Thursday, June 20, 2013
PORTLAND – The city is pressing forward with a plan to create a registration system for street art vendors, likely setting up a legal showdown with free-speech advocates.
Members of the Creative Community Coalition, from left, Abbeth Russell, William Hessian, Marrion Ladd and Asher Platts work on their presentation Monday at Russell’s and Hessian’s home in Portland. The city said Tuesday it is pressing forward with a plan to create a registration system for street art vendors, likely setting up a legal showdown with free-speech advocates.
Tim Greenway / Staff Photographer
Other proposed restrictions on street art vendors -- allowing them to set up only on sidewalks 8 feet or wider and banning them from Bell Buoy Park -- were struck down Tuesday by the City Council's Public Safety, Health and Human Services Committee.
The panel also punted on a proposal to ban street art vendors from setting up during business hours within 10 feet of an nonfood retailer, pending further staff analysis.
And instead of banning art vendors from Bell Buoy Park, committee members asked staff to draft a proposal to create a corridor so emergency officials can transport patients from the fireboat while keeping the rest of the park open to artists.
The city has been wrestling with street artist regulations since 2011, when concerns were raised about vendors selling items they don't make. Also, concerns were raised about artists setting up tables on sidewalks, making them impassable.
Code Enforcement Officer Chuck Fagone was given the task last summer of enforcing existing street artists rules, which limited displays to 12 square feet and required vendors to leave 4 feet of sidewalk passable. He also had to distinguish original art from other merchandise, such as T-shirts from big retailers that were being resold.
"That was a struggle trying to define what is art," Fagone said.
Tammy Munson, director of inspections, said she had personally witnessed the public safety concerns, especially in Bell Buoy Park -- a coveted area for street artist vendors during cruise ship season.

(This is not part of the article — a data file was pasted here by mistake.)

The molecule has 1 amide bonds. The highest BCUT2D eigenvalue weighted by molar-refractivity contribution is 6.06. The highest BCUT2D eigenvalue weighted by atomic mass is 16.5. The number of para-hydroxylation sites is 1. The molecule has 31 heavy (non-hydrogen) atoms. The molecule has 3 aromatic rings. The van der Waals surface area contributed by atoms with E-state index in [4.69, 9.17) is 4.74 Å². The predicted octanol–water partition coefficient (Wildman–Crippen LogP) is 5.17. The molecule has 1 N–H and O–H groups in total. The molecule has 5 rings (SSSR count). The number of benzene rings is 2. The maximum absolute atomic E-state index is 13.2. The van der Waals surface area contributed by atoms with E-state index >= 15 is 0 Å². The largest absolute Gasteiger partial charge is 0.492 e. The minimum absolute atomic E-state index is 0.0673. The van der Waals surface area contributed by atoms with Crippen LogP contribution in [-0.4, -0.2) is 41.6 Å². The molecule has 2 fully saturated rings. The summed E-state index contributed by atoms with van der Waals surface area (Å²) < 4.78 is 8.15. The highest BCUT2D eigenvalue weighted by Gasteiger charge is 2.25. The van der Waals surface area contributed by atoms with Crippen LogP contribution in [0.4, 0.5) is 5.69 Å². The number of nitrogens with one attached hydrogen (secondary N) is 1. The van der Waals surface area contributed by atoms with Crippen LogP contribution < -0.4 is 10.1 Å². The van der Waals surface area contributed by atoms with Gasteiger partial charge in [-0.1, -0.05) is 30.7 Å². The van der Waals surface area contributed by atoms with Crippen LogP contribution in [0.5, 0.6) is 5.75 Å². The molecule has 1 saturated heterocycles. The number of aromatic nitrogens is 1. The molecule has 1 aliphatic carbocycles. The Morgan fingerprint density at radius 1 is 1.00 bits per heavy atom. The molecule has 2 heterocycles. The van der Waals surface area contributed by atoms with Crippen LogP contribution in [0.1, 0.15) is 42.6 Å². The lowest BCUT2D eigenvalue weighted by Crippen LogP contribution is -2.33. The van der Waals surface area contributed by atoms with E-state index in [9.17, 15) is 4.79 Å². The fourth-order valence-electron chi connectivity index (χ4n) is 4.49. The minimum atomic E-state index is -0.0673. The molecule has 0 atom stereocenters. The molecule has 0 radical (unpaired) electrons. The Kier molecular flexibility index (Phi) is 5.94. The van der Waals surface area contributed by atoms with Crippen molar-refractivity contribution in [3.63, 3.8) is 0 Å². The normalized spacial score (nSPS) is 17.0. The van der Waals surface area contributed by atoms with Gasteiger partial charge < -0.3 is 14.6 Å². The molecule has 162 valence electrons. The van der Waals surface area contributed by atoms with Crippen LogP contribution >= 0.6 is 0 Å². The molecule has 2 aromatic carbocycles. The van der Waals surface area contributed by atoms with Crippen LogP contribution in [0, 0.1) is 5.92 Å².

"I've been down there on different occasions and I have had trouble getting through," Munson said.
The city's Street Artist Task Force late last year recommend additional restrictions.
But dozens of artists spoke against the proposed resolutions during the nearly hour and a half public hearing. Only a few business owners spoke in support.
Artists said their displays are protected under the First Amendment and made the city more vibrant. Business owners expressed concern about their doorways being blocked, and the "flea market" atmosphere of the Old Port.
Zachary Heiden, legal director for the American Civil Liberties Union of Maine, was among dozens of people who spoke against imposing more restrictions, citing "very substantial First Amendment concerns" with the proposed registry.
Heiden said he has been working with the art community for eight years on the issue.
The registry is intended to help ensure that artists know the rules, City Councilor Edward Suslovic said.
But Heiden said a court would likely consider the proposed registration as a form of content-based discrimination. As such, the city needs to satisfy a very high burden of proof that they've chosen the least restrictive solution to that burden.
"I'm skeptical they'll be able to satisfy those tests," he said.
The city has been notified that it will likely face a legal challenge over the registry requirement, said Trish McAllister, the city's neighborhood prosecutor.
"I can't say to you we would win that legal challenge," McAllister said. "There's no question there is a risk here."
City Councilor Jill Duson said she believed the registry proposal is a reasonable "time, place and manner" requirement -- an important legal threshold.
"I think it is possible for this type of requirement -- a registration without fee -- to survive a legal challenge," Duson said. "We need to take the risk of making a bad decision to try and strike the right balance."
During the public hearing, artists and their supporters reacted strongly to proposed restrictions on where they could set up their tables.
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